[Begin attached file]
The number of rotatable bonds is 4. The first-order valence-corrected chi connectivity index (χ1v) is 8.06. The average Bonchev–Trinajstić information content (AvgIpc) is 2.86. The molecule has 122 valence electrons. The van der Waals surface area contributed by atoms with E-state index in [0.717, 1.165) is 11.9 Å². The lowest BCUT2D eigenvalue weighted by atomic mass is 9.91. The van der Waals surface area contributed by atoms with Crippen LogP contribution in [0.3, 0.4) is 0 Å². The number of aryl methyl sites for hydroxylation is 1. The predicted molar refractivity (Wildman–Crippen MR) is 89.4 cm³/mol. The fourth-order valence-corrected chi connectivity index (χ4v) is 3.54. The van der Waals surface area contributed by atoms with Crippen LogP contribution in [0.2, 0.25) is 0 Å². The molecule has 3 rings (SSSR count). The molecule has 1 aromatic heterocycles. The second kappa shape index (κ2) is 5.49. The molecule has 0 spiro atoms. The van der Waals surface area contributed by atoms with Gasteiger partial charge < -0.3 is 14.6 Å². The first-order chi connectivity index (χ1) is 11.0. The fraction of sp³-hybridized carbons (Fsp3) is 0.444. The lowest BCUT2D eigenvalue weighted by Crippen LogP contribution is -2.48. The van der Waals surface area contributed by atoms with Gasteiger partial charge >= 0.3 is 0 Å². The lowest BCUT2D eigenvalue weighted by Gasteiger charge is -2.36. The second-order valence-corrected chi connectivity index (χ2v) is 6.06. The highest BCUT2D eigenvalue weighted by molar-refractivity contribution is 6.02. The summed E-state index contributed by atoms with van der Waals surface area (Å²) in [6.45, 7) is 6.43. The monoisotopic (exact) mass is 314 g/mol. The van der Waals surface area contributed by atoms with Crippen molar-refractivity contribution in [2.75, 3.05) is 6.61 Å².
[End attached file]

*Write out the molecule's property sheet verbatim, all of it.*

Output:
The number of rotatable bonds is 4. The first-order valence-corrected chi connectivity index (χ1v) is 8.06. The average Bonchev–Trinajstić information content (AvgIpc) is 2.86. The molecule has 122 valence electrons. The van der Waals surface area contributed by atoms with E-state index in [0.717, 1.165) is 11.9 Å². The lowest BCUT2D eigenvalue weighted by atomic mass is 9.91. The van der Waals surface area contributed by atoms with Crippen LogP contribution in [0.3, 0.4) is 0 Å². The number of aryl methyl sites for hydroxylation is 1. The predicted molar refractivity (Wildman–Crippen MR) is 89.4 cm³/mol. The fourth-order valence-corrected chi connectivity index (χ4v) is 3.54. The van der Waals surface area contributed by atoms with Crippen LogP contribution in [0.2, 0.25) is 0 Å². The molecule has 3 rings (SSSR count). The molecule has 1 aromatic heterocycles. The second kappa shape index (κ2) is 5.49. The molecule has 0 spiro atoms. The van der Waals surface area contributed by atoms with Gasteiger partial charge < -0.3 is 14.6 Å². The first-order chi connectivity index (χ1) is 11.0. The fraction of sp³-hybridized carbons (Fsp3) is 0.444. The lowest BCUT2D eigenvalue weighted by Crippen LogP contribution is -2.48. The van der Waals surface area contributed by atoms with Gasteiger partial charge >= 0.3 is 0 Å². The lowest BCUT2D eigenvalue weighted by Gasteiger charge is -2.36. The second-order valence-corrected chi connectivity index (χ2v) is 6.06. The highest BCUT2D eigenvalue weighted by molar-refractivity contribution is 6.02. The summed E-state index contributed by atoms with van der Waals surface area (Å²) in [6.45, 7) is 6.43. The monoisotopic (exact) mass is 314 g/mol. The van der Waals surface area contributed by atoms with Crippen molar-refractivity contribution in [2.75, 3.05) is 6.61 Å².